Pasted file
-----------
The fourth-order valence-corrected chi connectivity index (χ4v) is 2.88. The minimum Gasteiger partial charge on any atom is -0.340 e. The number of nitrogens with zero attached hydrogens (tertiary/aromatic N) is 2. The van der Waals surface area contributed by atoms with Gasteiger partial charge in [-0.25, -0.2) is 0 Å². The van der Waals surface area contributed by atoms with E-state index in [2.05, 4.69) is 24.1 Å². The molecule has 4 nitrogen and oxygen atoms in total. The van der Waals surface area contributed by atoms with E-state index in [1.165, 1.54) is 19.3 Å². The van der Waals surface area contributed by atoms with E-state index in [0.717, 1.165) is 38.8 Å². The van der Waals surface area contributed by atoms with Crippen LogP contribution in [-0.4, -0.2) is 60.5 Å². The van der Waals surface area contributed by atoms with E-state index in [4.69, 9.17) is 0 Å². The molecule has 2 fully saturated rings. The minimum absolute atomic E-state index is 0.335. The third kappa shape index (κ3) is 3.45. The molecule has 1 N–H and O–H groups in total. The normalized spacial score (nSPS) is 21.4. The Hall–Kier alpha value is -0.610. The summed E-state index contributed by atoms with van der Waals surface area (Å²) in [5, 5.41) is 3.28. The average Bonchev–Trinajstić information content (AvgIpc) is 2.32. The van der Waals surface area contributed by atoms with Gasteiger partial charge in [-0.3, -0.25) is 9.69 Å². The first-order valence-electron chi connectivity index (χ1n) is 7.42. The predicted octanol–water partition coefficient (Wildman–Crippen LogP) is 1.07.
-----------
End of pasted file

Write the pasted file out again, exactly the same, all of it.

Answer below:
The fourth-order valence-corrected chi connectivity index (χ4v) is 2.88. The minimum Gasteiger partial charge on any atom is -0.340 e. The number of nitrogens with zero attached hydrogens (tertiary/aromatic N) is 2. The van der Waals surface area contributed by atoms with Gasteiger partial charge in [-0.25, -0.2) is 0 Å². The van der Waals surface area contributed by atoms with E-state index in [2.05, 4.69) is 24.1 Å². The molecule has 4 nitrogen and oxygen atoms in total. The van der Waals surface area contributed by atoms with E-state index in [1.165, 1.54) is 19.3 Å². The van der Waals surface area contributed by atoms with E-state index in [0.717, 1.165) is 38.8 Å². The van der Waals surface area contributed by atoms with Crippen LogP contribution in [-0.4, -0.2) is 60.5 Å². The van der Waals surface area contributed by atoms with E-state index in [4.69, 9.17) is 0 Å². The molecule has 2 fully saturated rings. The minimum absolute atomic E-state index is 0.335. The third kappa shape index (κ3) is 3.45. The molecule has 1 N–H and O–H groups in total. The normalized spacial score (nSPS) is 21.4. The Hall–Kier alpha value is -0.610. The summed E-state index contributed by atoms with van der Waals surface area (Å²) in [5, 5.41) is 3.28. The average Bonchev–Trinajstić information content (AvgIpc) is 2.32. The van der Waals surface area contributed by atoms with Gasteiger partial charge in [-0.3, -0.25) is 9.69 Å². The first-order valence-electron chi connectivity index (χ1n) is 7.42. The predicted octanol–water partition coefficient (Wildman–Crippen LogP) is 1.07.